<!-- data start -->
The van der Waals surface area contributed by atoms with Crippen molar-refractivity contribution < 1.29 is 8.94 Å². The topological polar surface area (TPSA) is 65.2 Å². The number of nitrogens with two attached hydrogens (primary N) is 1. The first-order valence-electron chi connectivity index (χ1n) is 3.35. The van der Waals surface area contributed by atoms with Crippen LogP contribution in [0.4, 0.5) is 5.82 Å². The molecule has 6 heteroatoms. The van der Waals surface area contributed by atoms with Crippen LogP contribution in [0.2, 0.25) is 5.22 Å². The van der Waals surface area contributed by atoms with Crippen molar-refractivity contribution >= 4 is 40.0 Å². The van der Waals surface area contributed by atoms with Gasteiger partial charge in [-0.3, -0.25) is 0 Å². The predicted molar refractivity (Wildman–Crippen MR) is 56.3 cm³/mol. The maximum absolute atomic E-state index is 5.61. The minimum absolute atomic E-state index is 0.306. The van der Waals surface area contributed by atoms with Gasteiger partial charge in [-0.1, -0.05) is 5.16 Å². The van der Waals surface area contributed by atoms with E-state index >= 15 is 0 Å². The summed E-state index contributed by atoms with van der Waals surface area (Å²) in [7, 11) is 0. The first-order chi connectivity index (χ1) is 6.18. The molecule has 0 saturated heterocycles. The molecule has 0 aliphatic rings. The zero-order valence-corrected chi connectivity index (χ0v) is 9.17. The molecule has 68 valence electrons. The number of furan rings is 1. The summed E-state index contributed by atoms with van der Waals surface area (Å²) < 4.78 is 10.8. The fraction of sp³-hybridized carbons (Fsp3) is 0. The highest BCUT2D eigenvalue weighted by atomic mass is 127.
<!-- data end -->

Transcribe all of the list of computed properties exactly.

The van der Waals surface area contributed by atoms with Crippen molar-refractivity contribution < 1.29 is 8.94 Å². The topological polar surface area (TPSA) is 65.2 Å². The number of nitrogens with two attached hydrogens (primary N) is 1. The first-order valence-electron chi connectivity index (χ1n) is 3.35. The van der Waals surface area contributed by atoms with Crippen LogP contribution in [0.4, 0.5) is 5.82 Å². The molecule has 6 heteroatoms. The van der Waals surface area contributed by atoms with Crippen LogP contribution in [0.2, 0.25) is 5.22 Å². The van der Waals surface area contributed by atoms with Crippen molar-refractivity contribution >= 4 is 40.0 Å². The van der Waals surface area contributed by atoms with Gasteiger partial charge in [-0.3, -0.25) is 0 Å². The predicted molar refractivity (Wildman–Crippen MR) is 56.3 cm³/mol. The maximum absolute atomic E-state index is 5.61. The minimum absolute atomic E-state index is 0.306. The van der Waals surface area contributed by atoms with Gasteiger partial charge in [-0.1, -0.05) is 5.16 Å². The van der Waals surface area contributed by atoms with E-state index >= 15 is 0 Å². The summed E-state index contributed by atoms with van der Waals surface area (Å²) in [7, 11) is 0. The first-order chi connectivity index (χ1) is 6.18. The molecule has 0 saturated heterocycles. The molecule has 0 aliphatic rings. The zero-order valence-corrected chi connectivity index (χ0v) is 9.17. The molecule has 68 valence electrons. The number of furan rings is 1. The summed E-state index contributed by atoms with van der Waals surface area (Å²) < 4.78 is 10.8. The fraction of sp³-hybridized carbons (Fsp3) is 0. The highest BCUT2D eigenvalue weighted by atomic mass is 127.